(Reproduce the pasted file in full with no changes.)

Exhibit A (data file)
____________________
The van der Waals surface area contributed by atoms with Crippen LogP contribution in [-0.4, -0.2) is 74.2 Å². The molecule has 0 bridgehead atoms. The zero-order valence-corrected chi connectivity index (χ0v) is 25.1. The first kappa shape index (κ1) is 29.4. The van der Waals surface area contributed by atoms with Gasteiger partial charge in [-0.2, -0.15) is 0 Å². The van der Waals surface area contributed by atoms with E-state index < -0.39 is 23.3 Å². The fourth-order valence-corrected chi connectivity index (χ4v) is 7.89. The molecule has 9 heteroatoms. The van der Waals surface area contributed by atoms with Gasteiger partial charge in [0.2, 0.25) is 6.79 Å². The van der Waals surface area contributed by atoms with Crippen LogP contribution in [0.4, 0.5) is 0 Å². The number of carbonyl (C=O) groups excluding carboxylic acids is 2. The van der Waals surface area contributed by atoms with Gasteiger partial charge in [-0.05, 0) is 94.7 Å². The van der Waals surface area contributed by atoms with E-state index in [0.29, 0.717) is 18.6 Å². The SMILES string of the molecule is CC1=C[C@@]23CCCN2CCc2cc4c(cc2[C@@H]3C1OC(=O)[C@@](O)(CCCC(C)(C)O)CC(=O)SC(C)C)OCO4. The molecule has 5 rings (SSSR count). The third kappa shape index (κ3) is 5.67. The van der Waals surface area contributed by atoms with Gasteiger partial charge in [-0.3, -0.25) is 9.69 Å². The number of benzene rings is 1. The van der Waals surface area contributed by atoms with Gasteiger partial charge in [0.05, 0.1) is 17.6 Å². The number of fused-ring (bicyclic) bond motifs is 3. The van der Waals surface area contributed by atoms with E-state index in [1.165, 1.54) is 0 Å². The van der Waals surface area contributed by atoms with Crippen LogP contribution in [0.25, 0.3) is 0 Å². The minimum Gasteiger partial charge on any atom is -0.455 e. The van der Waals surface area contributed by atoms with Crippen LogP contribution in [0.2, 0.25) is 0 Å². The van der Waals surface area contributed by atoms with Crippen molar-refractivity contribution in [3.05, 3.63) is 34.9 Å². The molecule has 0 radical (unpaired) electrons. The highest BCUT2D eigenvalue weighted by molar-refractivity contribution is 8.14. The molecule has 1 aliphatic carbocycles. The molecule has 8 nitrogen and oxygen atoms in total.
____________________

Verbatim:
The van der Waals surface area contributed by atoms with Crippen LogP contribution in [-0.4, -0.2) is 74.2 Å². The molecule has 0 bridgehead atoms. The zero-order valence-corrected chi connectivity index (χ0v) is 25.1. The first kappa shape index (κ1) is 29.4. The van der Waals surface area contributed by atoms with Gasteiger partial charge in [-0.2, -0.15) is 0 Å². The van der Waals surface area contributed by atoms with E-state index < -0.39 is 23.3 Å². The fourth-order valence-corrected chi connectivity index (χ4v) is 7.89. The molecule has 9 heteroatoms. The van der Waals surface area contributed by atoms with Gasteiger partial charge in [0.2, 0.25) is 6.79 Å². The van der Waals surface area contributed by atoms with Crippen LogP contribution in [0.4, 0.5) is 0 Å². The number of carbonyl (C=O) groups excluding carboxylic acids is 2. The van der Waals surface area contributed by atoms with Gasteiger partial charge in [-0.05, 0) is 94.7 Å². The van der Waals surface area contributed by atoms with E-state index in [0.29, 0.717) is 18.6 Å². The SMILES string of the molecule is CC1=C[C@@]23CCCN2CCc2cc4c(cc2[C@@H]3C1OC(=O)[C@@](O)(CCCC(C)(C)O)CC(=O)SC(C)C)OCO4. The molecule has 5 rings (SSSR count). The third kappa shape index (κ3) is 5.67. The van der Waals surface area contributed by atoms with Gasteiger partial charge in [-0.3, -0.25) is 9.69 Å². The number of benzene rings is 1. The van der Waals surface area contributed by atoms with Gasteiger partial charge in [0.05, 0.1) is 17.6 Å². The number of fused-ring (bicyclic) bond motifs is 3. The van der Waals surface area contributed by atoms with E-state index in [1.165, 1.54) is 0 Å². The van der Waals surface area contributed by atoms with Crippen LogP contribution in [0.25, 0.3) is 0 Å². The minimum Gasteiger partial charge on any atom is -0.455 e. The van der Waals surface area contributed by atoms with Crippen LogP contribution in [0.2, 0.25) is 0 Å². The van der Waals surface area contributed by atoms with Crippen molar-refractivity contribution in [3.05, 3.63) is 34.9 Å². The molecule has 0 radical (unpaired) electrons. The highest BCUT2D eigenvalue weighted by molar-refractivity contribution is 8.14. The molecule has 1 aliphatic carbocycles. The molecule has 8 nitrogen and oxygen atoms in total.